Two weeks ago, Diane, Tony and I enjoyed several days in the Pacific Northwest, a trip that began in Portland for NCMPR 2015 and ended with an unexpected but not unwelcome romp through Seattle, the humor of which deserves its own series of blog articles. Suffice it to say that Tony, aka the original “Dapper Dan Man,” and the always-dazzling Diane had to traipse around Seattle with a guy who picked the wrong flight to “pack light.”

For me, it was a trip of firsts. First cross-country flight. First Pacific sunset. First time being stranded due to a flight cancellation (if you can call an unexpected vacation in Seattle being “stranded”). First pilgrimage to the original Starbucks storefront. First time I’ve ever checked into a hotel room to find Brad Pitt waiting on my bed (thanks, Palladia!).

By far the most exciting first of the trip, though, was giving VisionPoint’s first intensive workshop in website content strategy to a room full of content creators, marketing directors and website strategists from community colleges across the U.S.

We’ve shared our work in higher ed content strategy at numerous conferences over the years, but the 3-hour workshop format at NCMPR gave us a new opportunity to slow down, teach through the process and give attendees not only a step-by-step overview of how to create and execute a content strategy, but also the chance to practice that methodology in real time.

To that end, Tony and I dreamed up a fake community college — Rip City Community College, in honor of the conference’s host city — and announced to the unknowing attendees that they’d just been hired as Rip City CC’s new Marketing Director. We created banners with Rip City CC’s logo, wrote a background story on all that had been happening at Rip City in the previous few years, and encouraged the attendees to make their own imaginative contributions to Rip City CC as the workshop progressed. We even gave away some free t-shirts.

The President, we explained, had hired them to create a proactive, intentional content strategy for the purposes of driving enrollment in several key Rip City programs. The workshop was our opportunity to walk through the steps of a great content strategy while actually building one for Rip City CC.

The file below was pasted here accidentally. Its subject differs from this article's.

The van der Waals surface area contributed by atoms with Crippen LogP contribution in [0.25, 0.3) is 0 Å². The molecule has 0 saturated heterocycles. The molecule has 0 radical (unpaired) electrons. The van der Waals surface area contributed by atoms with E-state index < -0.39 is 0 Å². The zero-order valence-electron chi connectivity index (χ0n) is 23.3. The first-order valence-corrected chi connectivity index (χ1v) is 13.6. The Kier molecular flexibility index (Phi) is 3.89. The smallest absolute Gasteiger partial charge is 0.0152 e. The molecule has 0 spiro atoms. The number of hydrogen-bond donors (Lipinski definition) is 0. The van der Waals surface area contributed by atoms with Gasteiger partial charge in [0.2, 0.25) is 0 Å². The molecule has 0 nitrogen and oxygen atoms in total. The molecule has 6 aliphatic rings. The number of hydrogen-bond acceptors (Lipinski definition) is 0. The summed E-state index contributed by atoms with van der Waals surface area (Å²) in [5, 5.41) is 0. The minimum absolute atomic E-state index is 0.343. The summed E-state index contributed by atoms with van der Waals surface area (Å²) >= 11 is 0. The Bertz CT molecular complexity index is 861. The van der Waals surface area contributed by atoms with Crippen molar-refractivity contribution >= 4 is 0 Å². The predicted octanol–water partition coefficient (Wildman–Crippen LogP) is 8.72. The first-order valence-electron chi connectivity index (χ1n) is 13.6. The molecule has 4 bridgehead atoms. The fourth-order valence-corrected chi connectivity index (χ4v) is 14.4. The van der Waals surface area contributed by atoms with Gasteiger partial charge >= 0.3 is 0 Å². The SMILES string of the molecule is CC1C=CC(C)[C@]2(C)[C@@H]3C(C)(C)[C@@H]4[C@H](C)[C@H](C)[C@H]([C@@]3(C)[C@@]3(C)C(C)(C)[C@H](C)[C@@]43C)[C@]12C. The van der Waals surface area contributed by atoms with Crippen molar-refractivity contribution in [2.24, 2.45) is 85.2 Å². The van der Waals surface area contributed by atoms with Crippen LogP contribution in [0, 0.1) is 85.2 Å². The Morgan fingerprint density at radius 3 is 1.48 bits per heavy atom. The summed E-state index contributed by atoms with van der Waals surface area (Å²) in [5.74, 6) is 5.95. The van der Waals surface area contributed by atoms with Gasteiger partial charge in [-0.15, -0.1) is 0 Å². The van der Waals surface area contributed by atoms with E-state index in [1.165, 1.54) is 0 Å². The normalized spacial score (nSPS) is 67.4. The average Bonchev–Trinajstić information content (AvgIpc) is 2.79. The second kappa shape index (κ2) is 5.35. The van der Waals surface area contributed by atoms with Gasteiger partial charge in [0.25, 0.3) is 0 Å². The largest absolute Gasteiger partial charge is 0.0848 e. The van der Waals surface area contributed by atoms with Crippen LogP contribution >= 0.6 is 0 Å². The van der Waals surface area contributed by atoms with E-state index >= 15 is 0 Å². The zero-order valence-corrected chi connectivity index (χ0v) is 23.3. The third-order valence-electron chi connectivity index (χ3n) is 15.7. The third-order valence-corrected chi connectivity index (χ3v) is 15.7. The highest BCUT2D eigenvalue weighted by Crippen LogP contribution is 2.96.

We knew the exercise would be loads of fun, which it was. What we DIDN’T anticipate —though any seasoned educator would have told us to expect this — was how much we would learn about content strategy, especially in the context of community college’s needs, through the process of teaching the workshop. Our attendees not only executed the steps in our methodology, they challenged us to tweak and enhance our process through the questions they raised and the ideas they contributed. It was like witnessing our “Thirsting for Knowledge” VisionPoint come to life.

Immediately following the workshop, the three of us rushed to a table in the hotel lobby to write down several builds on our content strategy process, sharing those builds with several attendees who wanted to conduct the same workshop with their content teams on their campuses. Over the past couple of weeks, we’ve been hearing back from those attendees about which parts of the workshop worked for them and which parts they changed for their campuses. Their feedback is continuing to hone and refine not only our workshop curriculum but our approach to content strategy as a whole.

Ultimately, I think that emergent fluidity is part of what I love most about being a content strategist, the fact that those of us striving to actually do content strategy in higher education have the opportunity to help give shape and definition to a field that is still discovering itself. I came back from NCMPR not only grateful to the conference for the opportunity to have given the workshop, but also reinvigorated by the ways our attendees challenged and sharpened our approach.

If you’d like to hear more about the nuts and bolts of our evolving approach to higher ed content strategy, or about the curricular details of our workshop, please don’t hesitate to reach out. I’d love to share more about what we’re learning and to learn more about the unique content-related challenges you’re facing on your campus.